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Higher Education Postcard: The university library, Cambridge

This week's postcard from Hugh Jones' postbag comes from a good library in the east of England
This article is more than 1 year old

Hugh Jones is a freelance HE consultant. You’ll find a daily #HigherEducationPostcard if you follow him on Twitter.

Greetings from the east of England!

A good library sits at the heart of any community of learning, and the Cambridge University Library shown on the card is, on any definition, a Good Library.

Cambridge has had a university library since the early 15th century. The library shown in the card dates from 1934. It was designed by Sir Giles Gilbert Scott, who also designed Battersea Power Station, Liverpool Cathedral and the UK’s red telephone box.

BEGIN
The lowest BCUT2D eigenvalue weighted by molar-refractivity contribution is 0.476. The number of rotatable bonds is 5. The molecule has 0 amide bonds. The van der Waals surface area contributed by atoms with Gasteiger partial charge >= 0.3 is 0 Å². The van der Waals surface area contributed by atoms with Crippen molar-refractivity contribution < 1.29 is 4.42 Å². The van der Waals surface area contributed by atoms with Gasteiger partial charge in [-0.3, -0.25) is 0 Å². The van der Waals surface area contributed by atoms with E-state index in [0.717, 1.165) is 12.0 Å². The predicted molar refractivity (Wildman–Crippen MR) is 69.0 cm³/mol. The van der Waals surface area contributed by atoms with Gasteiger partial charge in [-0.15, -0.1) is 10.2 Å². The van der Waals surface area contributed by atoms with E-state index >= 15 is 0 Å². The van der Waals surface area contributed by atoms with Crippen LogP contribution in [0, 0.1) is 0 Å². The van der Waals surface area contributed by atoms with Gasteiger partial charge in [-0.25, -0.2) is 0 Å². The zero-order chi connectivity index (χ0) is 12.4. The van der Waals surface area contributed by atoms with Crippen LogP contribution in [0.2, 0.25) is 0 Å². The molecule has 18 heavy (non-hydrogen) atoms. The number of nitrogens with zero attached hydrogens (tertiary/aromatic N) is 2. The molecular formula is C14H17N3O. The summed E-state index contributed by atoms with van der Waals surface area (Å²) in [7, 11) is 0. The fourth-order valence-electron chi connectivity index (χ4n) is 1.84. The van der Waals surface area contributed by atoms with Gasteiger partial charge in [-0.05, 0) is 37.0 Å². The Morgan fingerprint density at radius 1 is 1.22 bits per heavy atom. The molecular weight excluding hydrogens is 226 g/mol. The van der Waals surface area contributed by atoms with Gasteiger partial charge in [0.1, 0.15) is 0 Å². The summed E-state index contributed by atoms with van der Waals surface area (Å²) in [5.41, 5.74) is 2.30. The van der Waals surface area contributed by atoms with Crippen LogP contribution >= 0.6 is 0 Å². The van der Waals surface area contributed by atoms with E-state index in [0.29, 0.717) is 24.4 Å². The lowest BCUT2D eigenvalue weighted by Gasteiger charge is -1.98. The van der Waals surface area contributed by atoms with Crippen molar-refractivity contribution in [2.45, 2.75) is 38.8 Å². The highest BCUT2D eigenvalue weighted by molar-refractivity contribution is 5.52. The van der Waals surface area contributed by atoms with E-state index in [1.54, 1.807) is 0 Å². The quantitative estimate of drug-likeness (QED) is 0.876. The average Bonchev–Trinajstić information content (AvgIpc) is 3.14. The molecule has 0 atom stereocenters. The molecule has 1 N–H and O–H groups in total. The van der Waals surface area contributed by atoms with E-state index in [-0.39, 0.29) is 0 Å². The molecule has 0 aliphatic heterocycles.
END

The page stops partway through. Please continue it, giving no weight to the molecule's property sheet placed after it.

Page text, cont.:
It was built on the cricket ground shared by King’s and Clare colleges. This had been the site, in the first world war, of a field hospital – the 1st Eastern General Hospital – which probably lessened the issues in requisitioning active sports facilities for mere reading.

The largest element of the funding for the new library building came from John D Rockefeller – it was his desire that the building have a grand entrance which led to the central tower being incorporated into the plans for the library.

The library is one of six legal deposit libraries in the British Isles (the other being the Bodleian at Oxford, the British Library, the National Libraries of Scotland and of Wales, and the Library at Trinity College Dublin.)

This entitles it to a copy of every book, journal, printed map and music published in the UK and the Republic of Ireland. Which is about 1000 books a week, give or take, and puts my book-buying habits into a much healthier perspective.

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